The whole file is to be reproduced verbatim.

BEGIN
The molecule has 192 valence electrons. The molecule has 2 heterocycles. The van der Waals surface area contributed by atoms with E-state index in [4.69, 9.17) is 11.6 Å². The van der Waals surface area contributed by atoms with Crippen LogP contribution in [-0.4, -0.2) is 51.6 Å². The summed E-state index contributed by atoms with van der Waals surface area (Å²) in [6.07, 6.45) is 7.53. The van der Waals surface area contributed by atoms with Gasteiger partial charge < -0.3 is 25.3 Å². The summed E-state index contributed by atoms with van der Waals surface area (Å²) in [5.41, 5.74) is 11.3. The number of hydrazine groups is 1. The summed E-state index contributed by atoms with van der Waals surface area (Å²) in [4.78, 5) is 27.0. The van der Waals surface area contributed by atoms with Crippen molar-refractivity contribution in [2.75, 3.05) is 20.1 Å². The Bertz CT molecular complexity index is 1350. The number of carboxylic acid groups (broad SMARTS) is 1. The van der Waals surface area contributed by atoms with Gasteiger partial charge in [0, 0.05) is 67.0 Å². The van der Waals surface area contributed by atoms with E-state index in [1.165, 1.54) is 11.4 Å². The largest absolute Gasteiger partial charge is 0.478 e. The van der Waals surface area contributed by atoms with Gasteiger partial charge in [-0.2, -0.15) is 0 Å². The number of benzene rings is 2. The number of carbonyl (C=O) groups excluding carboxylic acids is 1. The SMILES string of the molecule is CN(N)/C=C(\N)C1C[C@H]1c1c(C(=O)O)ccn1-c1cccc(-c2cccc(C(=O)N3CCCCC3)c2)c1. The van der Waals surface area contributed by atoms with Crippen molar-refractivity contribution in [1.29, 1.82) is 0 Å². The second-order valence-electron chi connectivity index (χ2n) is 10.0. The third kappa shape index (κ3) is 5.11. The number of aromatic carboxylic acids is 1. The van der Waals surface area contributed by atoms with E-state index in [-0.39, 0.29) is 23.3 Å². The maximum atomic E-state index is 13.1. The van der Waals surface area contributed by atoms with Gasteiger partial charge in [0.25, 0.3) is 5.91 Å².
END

The molecule has 192 valence electrons. The molecule has 2 heterocycles. The van der Waals surface area contributed by atoms with E-state index in [4.69, 9.17) is 11.6 Å². The van der Waals surface area contributed by atoms with Crippen LogP contribution in [-0.4, -0.2) is 51.6 Å². The summed E-state index contributed by atoms with van der Waals surface area (Å²) in [6.07, 6.45) is 7.53. The van der Waals surface area contributed by atoms with Gasteiger partial charge < -0.3 is 25.3 Å². The summed E-state index contributed by atoms with van der Waals surface area (Å²) in [5.41, 5.74) is 11.3. The number of hydrazine groups is 1. The summed E-state index contributed by atoms with van der Waals surface area (Å²) in [4.78, 5) is 27.0. The van der Waals surface area contributed by atoms with Crippen molar-refractivity contribution in [2.75, 3.05) is 20.1 Å². The Bertz CT molecular complexity index is 1350. The number of carboxylic acid groups (broad SMARTS) is 1. The van der Waals surface area contributed by atoms with Gasteiger partial charge in [0, 0.05) is 67.0 Å². The van der Waals surface area contributed by atoms with E-state index in [1.165, 1.54) is 11.4 Å². The largest absolute Gasteiger partial charge is 0.478 e. The van der Waals surface area contributed by atoms with Gasteiger partial charge in [-0.2, -0.15) is 0 Å². The number of benzene rings is 2. The number of carbonyl (C=O) groups excluding carboxylic acids is 1. The SMILES string of the molecule is CN(N)/C=C(\N)C1C[C@H]1c1c(C(=O)O)ccn1-c1cccc(-c2cccc(C(=O)N3CCCCC3)c2)c1. The van der Waals surface area contributed by atoms with Crippen molar-refractivity contribution in [1.29, 1.82) is 0 Å². The second-order valence-electron chi connectivity index (χ2n) is 10.0. The third kappa shape index (κ3) is 5.11. The number of aromatic carboxylic acids is 1. The van der Waals surface area contributed by atoms with E-state index in [-0.39, 0.29) is 23.3 Å². The maximum atomic E-state index is 13.1. The van der Waals surface area contributed by atoms with Gasteiger partial charge in [0.25, 0.3) is 5.91 Å².